Jump to Main Content
Simple but efficient signal pre-processing in soil organic carbon spectroscopic estimation
- Vašát, Radim, Kodešová, Radka, Klement, Aleš, Borůvka, Luboš
- Geoderma 2017 v.298 pp. 46-53
- Cambisols, Chernozems, Leptosols, Luvisols, adverse effects, data collection, least squares, prediction, reflectance, reflectance spectroscopy, soil organic carbon, wavelengths, wavelet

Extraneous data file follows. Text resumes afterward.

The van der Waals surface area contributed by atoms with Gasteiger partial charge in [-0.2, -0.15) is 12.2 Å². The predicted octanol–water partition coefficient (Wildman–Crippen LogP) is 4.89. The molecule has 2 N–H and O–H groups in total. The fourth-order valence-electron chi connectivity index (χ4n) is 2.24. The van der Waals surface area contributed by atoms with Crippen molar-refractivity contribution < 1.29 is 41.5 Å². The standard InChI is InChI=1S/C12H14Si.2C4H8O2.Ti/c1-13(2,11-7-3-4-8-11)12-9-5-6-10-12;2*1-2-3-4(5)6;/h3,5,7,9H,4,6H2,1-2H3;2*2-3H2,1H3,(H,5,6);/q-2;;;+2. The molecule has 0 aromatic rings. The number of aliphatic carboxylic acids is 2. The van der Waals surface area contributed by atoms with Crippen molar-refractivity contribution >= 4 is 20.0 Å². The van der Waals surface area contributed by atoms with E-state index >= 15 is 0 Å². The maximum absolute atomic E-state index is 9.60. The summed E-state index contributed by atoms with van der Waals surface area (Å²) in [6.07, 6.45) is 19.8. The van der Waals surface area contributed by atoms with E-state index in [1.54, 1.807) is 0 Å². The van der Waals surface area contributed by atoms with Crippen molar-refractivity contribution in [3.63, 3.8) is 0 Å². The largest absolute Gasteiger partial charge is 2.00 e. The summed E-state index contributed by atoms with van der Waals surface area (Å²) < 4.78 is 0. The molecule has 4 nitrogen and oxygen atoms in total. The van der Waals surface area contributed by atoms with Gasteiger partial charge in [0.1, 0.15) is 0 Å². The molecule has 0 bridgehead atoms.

- As there is no single (or combination of) signal pre-processing method that works best with all data sets, choosing the most feasible one is a key aspect in soil diffuse reflectance spectroscopy in the visible– and near infrared region (400–2500nm). The commonly used pre-processing methods include tools for spectra smoothing and/or noise reduction (e.g. Savitzky-Golay (SG) filtering or discrete wavelet transformation (DWT)), light scatter correction (multiplicative scatter correction (MSC), standard normal variate (SNV)), baseline normalization techniques to cope with vertical offset and/or slope effects (e.g. continuum removal (CR), first and second order derivative (FD and SD)), as well as other transformations (e.g. logarithmic-log(1/R)). All of these tools are aimed at eliminating or reducing unwanted side effects (artifacts) in the spectra and at enhancing the recognition of relevant information. For soil organic carbon content estimation using partial least square regression calibration technique, smoothing with SG filter and (or in combination with) CR usually ensures a reliable estimation. However, the common CR may suffer from a few shortcomings. An approximation is applied to connect the pivot points of the spectrum in order to derive a continuum, but more problematically, the CR procedure does not recognize the true essence of the vertical shift at the very beginning of the spectra (the CR value always equals one at that point). Therefore, we decided to modify the procedure in the way that the reflectance values at respective wavelengths were divided not by the continuum, but by the maximal reflectance value of the particular spectrum. This correction by the maximum reflectance (CMR) pre-processing was tested in comparison with eight other above mentioned methods at four different study sites that differ in the prevailing soil units. As a result, on site 1 (Haplic Chernozem), we achieved a significantly improved prediction accuracy using the CMR (R2cv=0.845) compared to raw (but smoothed) soil spectra (0.815). On site 2 (Rendzic Leptosol), the most accurate prediction was achieved equally with CMR, MSC, SNV, log(1/R), DWT and raw spectra (R2cv from 0.560 to 0.592), and on site 3 (Haplic Cambisol) equally with MSC and CMR (both R2cv=0.767), as only these two were significantly different from the raw spectra. On site 4 (Haplic Luvisol), the only one significantly more accurate prediction compared to raw spectra was achieved with FD (R2cv=0.611), while for the rest of the methods, except SD, there was no difference if either raw spectra or other transformations were used (R2cv from 0.499 to 0.591). Finally, using the whole data set the differences between pre-processing methods were even less pronounced, when there was no significant difference between raw spectra and other methods (except SD which was significantly worse), although all the predictions were more accurate in general (R2cv from 0.811 to 0.831).